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Last Updated: Friday, 17 October, 2003, 09:50 GMT 10:50 UK
Purple frog delights scientists
It has to be one of the strangest looking frogs ever discovered.

The unusual frog has been put in its own taxonomic family

The chubby, seven-centimetre-long, purple amphibian with a pointy snout was found hopping around in the Western Ghats, a range of hills in western India.

Scientists have given it the name Nasikabatrachus sahyadrensis, from the Sanskrit word for nose (nasika); batrachus, meaning frog; and Sahyadri, the name for its mountain home.

Its head appears too small for its body and it looks more like a squat, grumpy blob than a living creature.

But to the scientists who describe it in the journal Nature, the frog is a beautiful find because of what it tells them about Earth history.

"It is an important discovery because it tells us something about the early evolution of advanced frogs that we would not know otherwise because there are no fossil records from this lineage," says Franky Bossuyt, of Free University of Brussels, Belgium.

Geological pathways

Bossuyt and colleague S D Biju, of the Tropical Botanic Garden and Research Institute in Kerala, say N. sahyandrensis is related to a family of frogs in the Seychelles called Sooglossidae.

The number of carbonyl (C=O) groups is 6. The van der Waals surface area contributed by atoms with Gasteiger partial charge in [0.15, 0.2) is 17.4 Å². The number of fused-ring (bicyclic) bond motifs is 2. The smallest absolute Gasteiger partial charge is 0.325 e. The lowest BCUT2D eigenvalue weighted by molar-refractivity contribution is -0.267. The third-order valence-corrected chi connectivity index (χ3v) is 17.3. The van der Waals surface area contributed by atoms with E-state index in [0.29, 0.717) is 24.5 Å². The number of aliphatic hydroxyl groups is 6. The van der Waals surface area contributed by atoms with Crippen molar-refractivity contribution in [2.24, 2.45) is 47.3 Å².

DNA analysis suggests the common ancestor of the animals lived 130 million years ago, when the planet's landmasses were joined together into a giant supercontinent called Gondwana.

Frog, Bossuyt/Nature
"A once-in-a-century find"
Its subsequent break-up would have sent the frogs on a diverging path of evolutionary development.

"People have been wondering about the closest relative of Sooglossidae, the ones that live on the Seychelles," Bossuyt told the Reuters news agency.

"There was a theory that maybe the closest relative was in India and had become extinct. But now we have found it, and it looks different than expected," he added.

In a commentary on the research in Nature, Blair Hedges, of Pennsylvania State University, US, has described the discovery of N. sahyandrensis as "a once-in-a-century find".


SEE ALSO:
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11 Sep 03  |  Science/Nature
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07 Aug 02  |  Science/Nature
Amphibian decline 'has many causes'
24 Jul 00  |  Science/Nature


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